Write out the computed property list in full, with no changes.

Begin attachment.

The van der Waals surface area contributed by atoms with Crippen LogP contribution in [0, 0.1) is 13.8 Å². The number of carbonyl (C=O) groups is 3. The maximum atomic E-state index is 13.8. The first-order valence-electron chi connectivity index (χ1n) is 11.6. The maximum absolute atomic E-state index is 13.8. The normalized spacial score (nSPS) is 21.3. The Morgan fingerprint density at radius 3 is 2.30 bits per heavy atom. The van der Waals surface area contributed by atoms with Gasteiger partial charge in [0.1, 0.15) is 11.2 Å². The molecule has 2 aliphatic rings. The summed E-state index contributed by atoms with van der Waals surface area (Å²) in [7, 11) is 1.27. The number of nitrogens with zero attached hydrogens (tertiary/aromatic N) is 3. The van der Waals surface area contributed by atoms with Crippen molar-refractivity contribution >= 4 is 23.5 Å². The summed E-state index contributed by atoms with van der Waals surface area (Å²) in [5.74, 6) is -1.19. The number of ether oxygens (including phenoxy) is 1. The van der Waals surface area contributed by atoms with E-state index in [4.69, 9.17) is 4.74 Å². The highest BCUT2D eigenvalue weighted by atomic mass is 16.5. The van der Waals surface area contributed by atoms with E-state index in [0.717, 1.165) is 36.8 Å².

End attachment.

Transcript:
The van der Waals surface area contributed by atoms with Crippen LogP contribution in [0, 0.1) is 13.8 Å². The number of carbonyl (C=O) groups is 3. The maximum atomic E-state index is 13.8. The first-order valence-electron chi connectivity index (χ1n) is 11.6. The maximum absolute atomic E-state index is 13.8. The normalized spacial score (nSPS) is 21.3. The Morgan fingerprint density at radius 3 is 2.30 bits per heavy atom. The van der Waals surface area contributed by atoms with Gasteiger partial charge in [0.1, 0.15) is 11.2 Å². The molecule has 2 aliphatic rings. The summed E-state index contributed by atoms with van der Waals surface area (Å²) in [7, 11) is 1.27. The number of nitrogens with zero attached hydrogens (tertiary/aromatic N) is 3. The van der Waals surface area contributed by atoms with Crippen molar-refractivity contribution >= 4 is 23.5 Å². The summed E-state index contributed by atoms with van der Waals surface area (Å²) in [5.74, 6) is -1.19. The number of ether oxygens (including phenoxy) is 1. The van der Waals surface area contributed by atoms with E-state index in [4.69, 9.17) is 4.74 Å². The highest BCUT2D eigenvalue weighted by atomic mass is 16.5. The van der Waals surface area contributed by atoms with E-state index in [0.717, 1.165) is 36.8 Å².